Half the college football season remains, but the moon, the stars and the schedules are moving into position for another big, ugly Bowl Championship Series controversy.
Virginia Tech, which plays at Maryland tonight, might be the new Auburn.
You remember Auburn, unbeaten at 12-0 last year and absent from the national championship game. A victory at Byrd Stadium in front of a national television audience may have Virginia Tech staring down the same barrel that was pointed at the Tigers last season.
Absent a playoff system, the BCS, with its computers and human polls, tries to match the two best teams in the country. But somebody usually seems to get hurt. In 2004 it was Auburn, which found itself ranked third in the BCS poll behind similarly unbeaten Southern California and Oklahoma. “The system,” ABC college analyst Ed Cunningham said, “is not set up to handle three no-loss teams.”
Accordingly, the Trojans and Sooners played for the national championship in the Orange Bowl. Auburn had to keep telling itself that a Sugar Bowl date with Virginia Tech was a worthy consolation prize. USC won, and the Trojans took home the crystal football. Auburn won, too, accepting the bowl trophy and a hearty handshake for a 13-0 season and a job well done.
The BCS tinkered with its system during the offseason. It’s too early to tell if it is better, but we do know that Virginia Tech is ranked No. 3 behind USC and Texas in the first BCS poll released earlier this week. And if all three remain unbeaten, it is very possible the poll that determines who plays for the whole thing in the Rose Bowl on Jan. 4 will stay that way even though Virginia Tech plays an apparently tougher schedule than the other two.
USC and Texas sit ahead of Virginia Tech in the human polls that constitute two-thirds of the BCS poll. It would take a lot for the Hokies to advance assuming all remain spotless. Even if the computers ended up liking Virginia Tech better because of strength of schedule, it might not be enough.
The Trojans, who needed a miracle finish to beat Notre Dame last week, end their season against three teams ranked this week in the Associated Press and/or BCS polls — at California, and home against Fresno State and rival (and currently unbeaten) UCLA. There is no Pac-10 championship game.
Texas appears more vulnerable to being passed by the Hokies because its schedule does not appear as strong. Other than Saturday’s home game against unbeaten Texas Tech, No. 7 in the BCS poll, none of the Longhorns’ remaining opponents are ranked. Texas probably will play in the conference championship game, but among likely foes from the Big 12 North, only Nebraska appears in any of the polls — and that’s near the bottom.
Meanwhile, after Maryland, the Hokies’ schedule includes home games against Miami and Boston College, No. 8 and No. 12, respectively, in the BCS poll, and a game at Virginia, which beat Florida State last week and crept into the AP and USA Today polls.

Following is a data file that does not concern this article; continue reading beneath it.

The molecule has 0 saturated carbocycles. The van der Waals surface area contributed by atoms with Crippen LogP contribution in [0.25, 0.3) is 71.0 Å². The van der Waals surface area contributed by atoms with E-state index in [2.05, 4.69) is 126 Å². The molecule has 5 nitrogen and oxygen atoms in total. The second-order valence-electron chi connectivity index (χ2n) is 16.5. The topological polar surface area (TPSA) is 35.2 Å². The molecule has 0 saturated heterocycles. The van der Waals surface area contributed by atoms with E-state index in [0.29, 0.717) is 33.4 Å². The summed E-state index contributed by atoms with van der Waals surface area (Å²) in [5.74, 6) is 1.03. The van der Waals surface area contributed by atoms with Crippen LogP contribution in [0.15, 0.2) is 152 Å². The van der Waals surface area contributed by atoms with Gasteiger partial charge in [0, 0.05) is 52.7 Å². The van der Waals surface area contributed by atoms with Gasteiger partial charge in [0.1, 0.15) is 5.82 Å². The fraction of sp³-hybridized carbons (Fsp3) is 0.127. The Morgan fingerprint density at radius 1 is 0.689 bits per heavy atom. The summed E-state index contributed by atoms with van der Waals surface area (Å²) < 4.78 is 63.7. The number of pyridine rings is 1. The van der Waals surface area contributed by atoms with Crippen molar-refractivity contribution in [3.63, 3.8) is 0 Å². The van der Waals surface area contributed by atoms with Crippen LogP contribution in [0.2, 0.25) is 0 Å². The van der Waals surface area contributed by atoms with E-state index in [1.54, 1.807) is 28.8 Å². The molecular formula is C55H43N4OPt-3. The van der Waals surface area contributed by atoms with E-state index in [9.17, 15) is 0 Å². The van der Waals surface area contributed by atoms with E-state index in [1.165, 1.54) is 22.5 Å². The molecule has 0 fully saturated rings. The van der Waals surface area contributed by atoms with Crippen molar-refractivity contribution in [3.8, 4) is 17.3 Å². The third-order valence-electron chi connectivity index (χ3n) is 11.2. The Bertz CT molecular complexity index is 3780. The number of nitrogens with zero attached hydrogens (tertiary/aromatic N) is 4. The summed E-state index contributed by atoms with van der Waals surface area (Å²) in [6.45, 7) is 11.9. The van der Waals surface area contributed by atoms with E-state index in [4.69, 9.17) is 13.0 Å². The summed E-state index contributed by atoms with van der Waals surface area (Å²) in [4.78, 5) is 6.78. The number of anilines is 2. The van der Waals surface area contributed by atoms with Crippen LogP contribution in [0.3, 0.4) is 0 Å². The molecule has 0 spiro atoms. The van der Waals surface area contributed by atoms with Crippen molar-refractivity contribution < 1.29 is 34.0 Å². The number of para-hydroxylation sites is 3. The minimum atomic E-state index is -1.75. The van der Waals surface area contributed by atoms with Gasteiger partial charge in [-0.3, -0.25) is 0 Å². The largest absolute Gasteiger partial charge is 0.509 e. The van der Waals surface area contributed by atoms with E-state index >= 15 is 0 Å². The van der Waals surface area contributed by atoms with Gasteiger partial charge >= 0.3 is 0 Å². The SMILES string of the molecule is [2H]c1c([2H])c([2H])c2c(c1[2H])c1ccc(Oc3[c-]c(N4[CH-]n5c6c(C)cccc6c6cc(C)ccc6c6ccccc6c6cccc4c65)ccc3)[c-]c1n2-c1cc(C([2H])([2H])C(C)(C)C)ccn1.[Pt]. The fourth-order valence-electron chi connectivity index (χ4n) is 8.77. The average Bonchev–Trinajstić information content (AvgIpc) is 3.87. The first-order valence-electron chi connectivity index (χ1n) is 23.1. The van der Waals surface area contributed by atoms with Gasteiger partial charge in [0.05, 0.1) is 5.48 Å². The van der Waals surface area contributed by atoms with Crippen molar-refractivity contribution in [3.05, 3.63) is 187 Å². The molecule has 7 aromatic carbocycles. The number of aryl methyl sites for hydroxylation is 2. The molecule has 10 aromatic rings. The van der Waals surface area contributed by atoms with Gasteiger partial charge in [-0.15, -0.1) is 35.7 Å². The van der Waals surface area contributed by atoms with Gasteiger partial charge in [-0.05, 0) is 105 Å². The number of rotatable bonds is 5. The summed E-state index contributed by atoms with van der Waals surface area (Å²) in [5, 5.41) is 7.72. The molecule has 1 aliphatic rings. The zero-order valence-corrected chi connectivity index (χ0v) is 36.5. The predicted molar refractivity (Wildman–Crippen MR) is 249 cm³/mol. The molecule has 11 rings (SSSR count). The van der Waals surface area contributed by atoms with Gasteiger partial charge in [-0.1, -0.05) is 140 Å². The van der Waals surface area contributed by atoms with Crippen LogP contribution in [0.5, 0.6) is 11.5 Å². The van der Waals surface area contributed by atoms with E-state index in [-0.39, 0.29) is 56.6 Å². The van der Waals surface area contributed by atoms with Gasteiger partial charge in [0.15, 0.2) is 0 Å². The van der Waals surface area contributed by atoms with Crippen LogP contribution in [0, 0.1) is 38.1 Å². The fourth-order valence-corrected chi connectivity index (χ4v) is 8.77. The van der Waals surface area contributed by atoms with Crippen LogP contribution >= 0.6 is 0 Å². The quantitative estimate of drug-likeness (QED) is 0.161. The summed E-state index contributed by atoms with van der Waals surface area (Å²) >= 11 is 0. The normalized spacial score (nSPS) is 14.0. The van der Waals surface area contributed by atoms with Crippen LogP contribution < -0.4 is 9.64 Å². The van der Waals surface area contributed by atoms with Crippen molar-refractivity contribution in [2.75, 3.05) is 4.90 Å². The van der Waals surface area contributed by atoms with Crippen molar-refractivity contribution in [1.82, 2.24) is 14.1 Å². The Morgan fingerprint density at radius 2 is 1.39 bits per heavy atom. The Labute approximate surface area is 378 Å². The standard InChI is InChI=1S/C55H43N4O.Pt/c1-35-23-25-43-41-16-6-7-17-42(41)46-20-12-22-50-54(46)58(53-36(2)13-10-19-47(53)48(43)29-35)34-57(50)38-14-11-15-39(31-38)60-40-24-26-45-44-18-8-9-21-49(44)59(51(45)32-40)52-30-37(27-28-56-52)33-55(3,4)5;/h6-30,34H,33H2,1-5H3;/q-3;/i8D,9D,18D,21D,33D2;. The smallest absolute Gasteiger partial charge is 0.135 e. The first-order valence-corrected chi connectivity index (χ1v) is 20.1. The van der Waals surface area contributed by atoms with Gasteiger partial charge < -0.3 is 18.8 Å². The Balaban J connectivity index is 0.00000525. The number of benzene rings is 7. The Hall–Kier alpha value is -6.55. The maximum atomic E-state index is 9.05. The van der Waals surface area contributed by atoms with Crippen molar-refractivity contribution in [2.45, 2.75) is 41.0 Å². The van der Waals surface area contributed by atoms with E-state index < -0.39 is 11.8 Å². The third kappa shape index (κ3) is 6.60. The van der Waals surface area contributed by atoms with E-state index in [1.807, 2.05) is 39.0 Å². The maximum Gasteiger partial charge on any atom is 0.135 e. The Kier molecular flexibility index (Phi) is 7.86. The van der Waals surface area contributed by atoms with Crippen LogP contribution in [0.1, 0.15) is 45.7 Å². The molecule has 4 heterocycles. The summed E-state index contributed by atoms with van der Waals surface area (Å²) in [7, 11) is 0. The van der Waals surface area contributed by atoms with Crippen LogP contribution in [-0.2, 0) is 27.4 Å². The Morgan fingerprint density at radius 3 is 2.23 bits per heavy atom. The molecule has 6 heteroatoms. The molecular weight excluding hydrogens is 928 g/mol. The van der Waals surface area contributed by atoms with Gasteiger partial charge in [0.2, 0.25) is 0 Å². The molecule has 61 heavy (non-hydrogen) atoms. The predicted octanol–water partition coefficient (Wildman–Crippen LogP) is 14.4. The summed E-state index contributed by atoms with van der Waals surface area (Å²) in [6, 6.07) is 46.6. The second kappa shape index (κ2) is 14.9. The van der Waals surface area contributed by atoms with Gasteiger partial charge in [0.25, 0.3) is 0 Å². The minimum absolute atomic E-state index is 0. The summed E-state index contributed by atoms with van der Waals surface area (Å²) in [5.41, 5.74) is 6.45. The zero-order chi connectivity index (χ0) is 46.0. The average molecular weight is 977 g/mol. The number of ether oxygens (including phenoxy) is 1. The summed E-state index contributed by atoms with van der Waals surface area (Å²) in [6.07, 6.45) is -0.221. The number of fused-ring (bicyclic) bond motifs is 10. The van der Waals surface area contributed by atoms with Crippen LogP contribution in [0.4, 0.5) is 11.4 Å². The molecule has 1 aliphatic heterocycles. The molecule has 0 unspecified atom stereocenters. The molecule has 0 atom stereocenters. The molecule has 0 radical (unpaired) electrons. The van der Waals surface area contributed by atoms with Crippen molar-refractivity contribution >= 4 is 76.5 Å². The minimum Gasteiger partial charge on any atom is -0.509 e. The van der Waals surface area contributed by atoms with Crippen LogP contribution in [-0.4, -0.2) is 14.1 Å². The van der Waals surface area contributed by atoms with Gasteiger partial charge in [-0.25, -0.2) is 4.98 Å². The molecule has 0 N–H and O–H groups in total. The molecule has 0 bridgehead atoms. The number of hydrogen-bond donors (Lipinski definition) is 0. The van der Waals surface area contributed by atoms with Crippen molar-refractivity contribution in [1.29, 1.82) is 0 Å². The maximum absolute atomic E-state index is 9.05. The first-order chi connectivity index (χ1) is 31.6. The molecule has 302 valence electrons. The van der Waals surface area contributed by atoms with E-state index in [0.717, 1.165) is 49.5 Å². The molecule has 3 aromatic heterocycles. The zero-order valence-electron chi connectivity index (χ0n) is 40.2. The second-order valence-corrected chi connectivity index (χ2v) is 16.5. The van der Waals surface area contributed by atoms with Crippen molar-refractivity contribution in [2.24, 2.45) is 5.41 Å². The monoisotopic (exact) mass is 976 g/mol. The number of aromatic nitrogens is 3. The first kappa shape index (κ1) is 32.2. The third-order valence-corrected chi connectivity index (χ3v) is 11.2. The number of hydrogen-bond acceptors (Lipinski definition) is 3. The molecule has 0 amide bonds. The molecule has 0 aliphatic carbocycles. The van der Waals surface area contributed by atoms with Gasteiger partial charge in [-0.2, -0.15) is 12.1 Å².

Will all three — and maybe even Georgia or Alabama from the Southeastern Conference as well — make it through unblemished?
“I think one of the top three teams is going to lose,” Cunningham said. “USC is incredibly vulnerable. Virginia Tech has a long way to go. The ACC is the best conference in the country.”
Even though Virginia Tech is one of those select programs that starts most seasons with realistic national championship dreams, coach Frank Beamer does not want to get into the BCS ramifications. Too much lies ahead. And tonight’s game will be a challenge.
“The only thing we can control is how we play against Maryland,” he said.
When it was surmised that the BCS poll was a topic that has not been discussed within his program, he replied, “That is correct.”
Beamer has been in this position before, so he especially knows not to look too far ahead. In 2003, the Hokies were 6-0 and ranked third, just as they are now. Then, as now, they were coming off a bye week. And, they were playing a weeknight game on the road, in a loud, rowdy environment, on ESPN, just as they will tonight. Virginia Tech lost to West Virginia 28-7.
“We’ve talked about it as a football team,” Beamer said. “There are so many similarities. … I still think it’s how we prepare and how we play and how we know what a challenge we’ve got. But certainly there are some similarities, for sure.”
Those similarities evidently include problems “some are not even familiar with,” he said. Beamer mentioned “a lot of different things, family-wise, that have happened, the same as a couple years back,” but did not elaborate.
Despite facing the possibility of being left out like Auburn, Beamer said he does not favor a playoff system to determine a true national champion.
“I’m for the bowls as they are,” he said. “I think it’s a great experience and once you take that away. …People say keep the bowls and have a playoff. But the fans come in [for bowl games] three or four days early and I think that’s pretty neat. You have a playoff, you go in the night before you play it. I’m a bowl guy. I think they’re special for college football and I want to see them continue.”